Advancing Social Impact Investments through Measurement - Volume 7, Issue 2
Assistant Director of Capital Formation, Living Cities
Prior to attending my first SoCap meeting in the Fall of 2009, I had heard a lot of buzz and excitement about this emerging “social impact investing” sector. At the conference, I experienced two distinct phases: overwhelming excitement and then sobriety. The excitement stemmed from the high level of energy at the event—social entrepreneurs pitching intriguing business plans, the young professionals who wanted to apply their skills toward making a positive social impact, and a sense that the world’s problems can be addressed while even making a profit. The sobriety came as I realized that much of this field and the related ideas were only at a conceptual stage, and that a significant amount of work around developing infrastructure and market-testing these ideas lay ahead.
Yet I remained optimistic. This sector had legitimate roots from the groundswell sentiment that pressing global and domestic social challenges could not be addressed by government and philanthropy alone, but needed to harness the private markets as well. David Erickson and I had been toiling for many years at the Federal Reserve on this same presumption of expanding community development finance capacity by tapping into the larger capital markets. At that SoCap conference we both concluded that whatever emerged on the capital side of impact investing, it had relevance and potential application for the community development finance field. At the same time, the community development field had been building up its marketplace for over 30 years and likely had insights and lessons to share with the impact investors. The problem was that at that point, these two sectors had little overlap or knowledge of one another.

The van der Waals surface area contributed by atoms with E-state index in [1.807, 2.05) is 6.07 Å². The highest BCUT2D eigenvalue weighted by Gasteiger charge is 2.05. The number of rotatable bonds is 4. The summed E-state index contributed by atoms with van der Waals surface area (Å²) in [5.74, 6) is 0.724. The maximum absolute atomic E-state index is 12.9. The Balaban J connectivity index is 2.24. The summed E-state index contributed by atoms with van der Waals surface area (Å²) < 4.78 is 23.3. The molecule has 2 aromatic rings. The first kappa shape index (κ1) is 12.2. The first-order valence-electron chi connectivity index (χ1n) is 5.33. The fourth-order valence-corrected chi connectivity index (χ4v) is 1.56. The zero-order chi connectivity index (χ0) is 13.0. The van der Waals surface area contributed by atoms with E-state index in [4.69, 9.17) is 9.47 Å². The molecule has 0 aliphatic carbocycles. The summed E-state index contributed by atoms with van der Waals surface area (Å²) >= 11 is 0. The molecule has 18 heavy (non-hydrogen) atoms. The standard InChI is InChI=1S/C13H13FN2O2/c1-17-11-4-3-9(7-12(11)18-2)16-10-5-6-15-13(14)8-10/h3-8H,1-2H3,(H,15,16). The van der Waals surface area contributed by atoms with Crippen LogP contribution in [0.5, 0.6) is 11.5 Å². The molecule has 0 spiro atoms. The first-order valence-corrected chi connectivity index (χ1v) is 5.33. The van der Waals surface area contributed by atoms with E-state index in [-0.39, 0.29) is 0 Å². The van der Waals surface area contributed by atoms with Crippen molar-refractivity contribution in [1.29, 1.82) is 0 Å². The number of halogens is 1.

As David and I discussed the potential nexus between the sectors, data and metrics stood out as an area of natural convergence. On the community development side, particularly in our work on expanding access to the secondary markets for capital, an ongoing hindrance was the lack of industry-wide financial performance metrics and standards. On the impact investment side, validating actual impact to address “green-washing”-type behavior (i.e., marketing oneself as a social impact creator, but not creating any actual impact), to develop benchmarks and standards, and to collect financial performance data to draw in private capital remained a formidable challenge. We saw an opportunity to create a venue where the two worlds of impact investing and community development could begin to engage one another on these issues while building important networks and relationships.
With this, we conceived the idea of a convening at the Federal Reserve Board of Governors to signal to the impact investment field our interest in this emerging sector and to introduce the key institutions and individuals of the community development finance sector to one another. Our aim was to keep the discussion grounded as much as possible and to work on the system-building that needed to happen. The result was a dynamic conversation focused on various dimensions of data and metrics, including the challenges of developing measurement standards for the wide range of activities taken on by impact investors, lessons learned in related sectors, and the needed steps among participants to move leading efforts forward.